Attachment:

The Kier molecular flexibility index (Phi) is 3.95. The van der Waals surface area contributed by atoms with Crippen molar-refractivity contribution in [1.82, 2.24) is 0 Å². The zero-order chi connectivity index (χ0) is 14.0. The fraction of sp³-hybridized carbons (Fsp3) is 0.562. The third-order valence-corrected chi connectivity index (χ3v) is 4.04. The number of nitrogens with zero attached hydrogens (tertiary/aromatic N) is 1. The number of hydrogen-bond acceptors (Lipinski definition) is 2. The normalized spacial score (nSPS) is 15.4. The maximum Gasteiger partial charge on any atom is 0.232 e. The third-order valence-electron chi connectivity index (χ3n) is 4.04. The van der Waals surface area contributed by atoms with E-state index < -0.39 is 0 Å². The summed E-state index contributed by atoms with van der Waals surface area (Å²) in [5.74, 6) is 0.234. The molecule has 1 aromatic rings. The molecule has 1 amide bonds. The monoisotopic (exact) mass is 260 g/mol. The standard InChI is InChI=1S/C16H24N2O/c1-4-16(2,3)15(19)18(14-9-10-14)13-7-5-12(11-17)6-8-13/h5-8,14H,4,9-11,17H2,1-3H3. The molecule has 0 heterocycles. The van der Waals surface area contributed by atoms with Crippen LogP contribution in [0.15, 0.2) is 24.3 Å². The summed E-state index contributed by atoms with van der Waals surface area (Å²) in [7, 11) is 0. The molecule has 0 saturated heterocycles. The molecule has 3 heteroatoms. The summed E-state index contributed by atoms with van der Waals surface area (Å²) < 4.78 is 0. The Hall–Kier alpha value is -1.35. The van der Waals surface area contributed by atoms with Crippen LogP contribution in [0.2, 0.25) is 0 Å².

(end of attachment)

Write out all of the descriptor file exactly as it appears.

The Kier molecular flexibility index (Phi) is 3.95. The van der Waals surface area contributed by atoms with Crippen molar-refractivity contribution in [1.82, 2.24) is 0 Å². The zero-order chi connectivity index (χ0) is 14.0. The fraction of sp³-hybridized carbons (Fsp3) is 0.562. The third-order valence-corrected chi connectivity index (χ3v) is 4.04. The number of nitrogens with zero attached hydrogens (tertiary/aromatic N) is 1. The number of hydrogen-bond acceptors (Lipinski definition) is 2. The normalized spacial score (nSPS) is 15.4. The maximum Gasteiger partial charge on any atom is 0.232 e. The third-order valence-electron chi connectivity index (χ3n) is 4.04. The van der Waals surface area contributed by atoms with E-state index < -0.39 is 0 Å². The summed E-state index contributed by atoms with van der Waals surface area (Å²) in [5.74, 6) is 0.234. The molecule has 1 aromatic rings. The molecule has 1 amide bonds. The monoisotopic (exact) mass is 260 g/mol. The standard InChI is InChI=1S/C16H24N2O/c1-4-16(2,3)15(19)18(14-9-10-14)13-7-5-12(11-17)6-8-13/h5-8,14H,4,9-11,17H2,1-3H3. The molecule has 0 heterocycles. The van der Waals surface area contributed by atoms with Crippen LogP contribution in [0.15, 0.2) is 24.3 Å². The summed E-state index contributed by atoms with van der Waals surface area (Å²) in [7, 11) is 0. The molecule has 0 saturated heterocycles. The molecule has 3 heteroatoms. The summed E-state index contributed by atoms with van der Waals surface area (Å²) < 4.78 is 0. The Hall–Kier alpha value is -1.35. The van der Waals surface area contributed by atoms with Crippen LogP contribution in [0.2, 0.25) is 0 Å².